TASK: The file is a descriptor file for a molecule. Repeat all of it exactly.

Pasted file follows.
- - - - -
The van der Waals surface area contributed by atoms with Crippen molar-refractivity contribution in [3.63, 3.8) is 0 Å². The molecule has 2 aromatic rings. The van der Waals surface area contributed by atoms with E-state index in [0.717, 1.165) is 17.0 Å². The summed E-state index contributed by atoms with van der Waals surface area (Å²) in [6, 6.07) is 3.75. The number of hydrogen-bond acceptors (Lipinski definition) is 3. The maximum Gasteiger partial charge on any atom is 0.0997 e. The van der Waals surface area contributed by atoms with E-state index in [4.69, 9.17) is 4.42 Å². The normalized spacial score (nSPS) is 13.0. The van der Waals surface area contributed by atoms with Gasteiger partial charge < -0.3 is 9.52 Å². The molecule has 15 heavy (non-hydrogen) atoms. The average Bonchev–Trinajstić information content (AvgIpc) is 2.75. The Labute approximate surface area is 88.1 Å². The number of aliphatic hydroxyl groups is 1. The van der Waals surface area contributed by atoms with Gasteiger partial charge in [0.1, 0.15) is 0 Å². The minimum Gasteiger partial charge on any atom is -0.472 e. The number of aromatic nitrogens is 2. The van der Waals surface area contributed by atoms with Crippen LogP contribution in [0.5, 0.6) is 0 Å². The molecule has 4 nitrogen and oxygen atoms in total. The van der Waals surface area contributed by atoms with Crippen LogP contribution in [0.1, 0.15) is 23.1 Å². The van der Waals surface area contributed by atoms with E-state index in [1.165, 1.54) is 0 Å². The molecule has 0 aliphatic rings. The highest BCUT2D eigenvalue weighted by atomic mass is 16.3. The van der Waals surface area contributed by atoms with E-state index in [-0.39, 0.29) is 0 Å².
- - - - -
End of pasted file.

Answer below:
The van der Waals surface area contributed by atoms with Crippen molar-refractivity contribution in [3.63, 3.8) is 0 Å². The molecule has 2 aromatic rings. The van der Waals surface area contributed by atoms with E-state index in [0.717, 1.165) is 17.0 Å². The summed E-state index contributed by atoms with van der Waals surface area (Å²) in [6, 6.07) is 3.75. The number of hydrogen-bond acceptors (Lipinski definition) is 3. The maximum Gasteiger partial charge on any atom is 0.0997 e. The van der Waals surface area contributed by atoms with E-state index in [4.69, 9.17) is 4.42 Å². The normalized spacial score (nSPS) is 13.0. The van der Waals surface area contributed by atoms with Gasteiger partial charge < -0.3 is 9.52 Å². The molecule has 15 heavy (non-hydrogen) atoms. The average Bonchev–Trinajstić information content (AvgIpc) is 2.75. The Labute approximate surface area is 88.1 Å². The number of aliphatic hydroxyl groups is 1. The van der Waals surface area contributed by atoms with Gasteiger partial charge in [0.1, 0.15) is 0 Å². The minimum Gasteiger partial charge on any atom is -0.472 e. The number of aromatic nitrogens is 2. The van der Waals surface area contributed by atoms with Crippen LogP contribution in [0.5, 0.6) is 0 Å². The molecule has 4 nitrogen and oxygen atoms in total. The van der Waals surface area contributed by atoms with Crippen LogP contribution in [0.1, 0.15) is 23.1 Å². The van der Waals surface area contributed by atoms with E-state index in [1.165, 1.54) is 0 Å². The molecule has 0 aliphatic rings. The highest BCUT2D eigenvalue weighted by atomic mass is 16.3. The van der Waals surface area contributed by atoms with E-state index in [-0.39, 0.29) is 0 Å².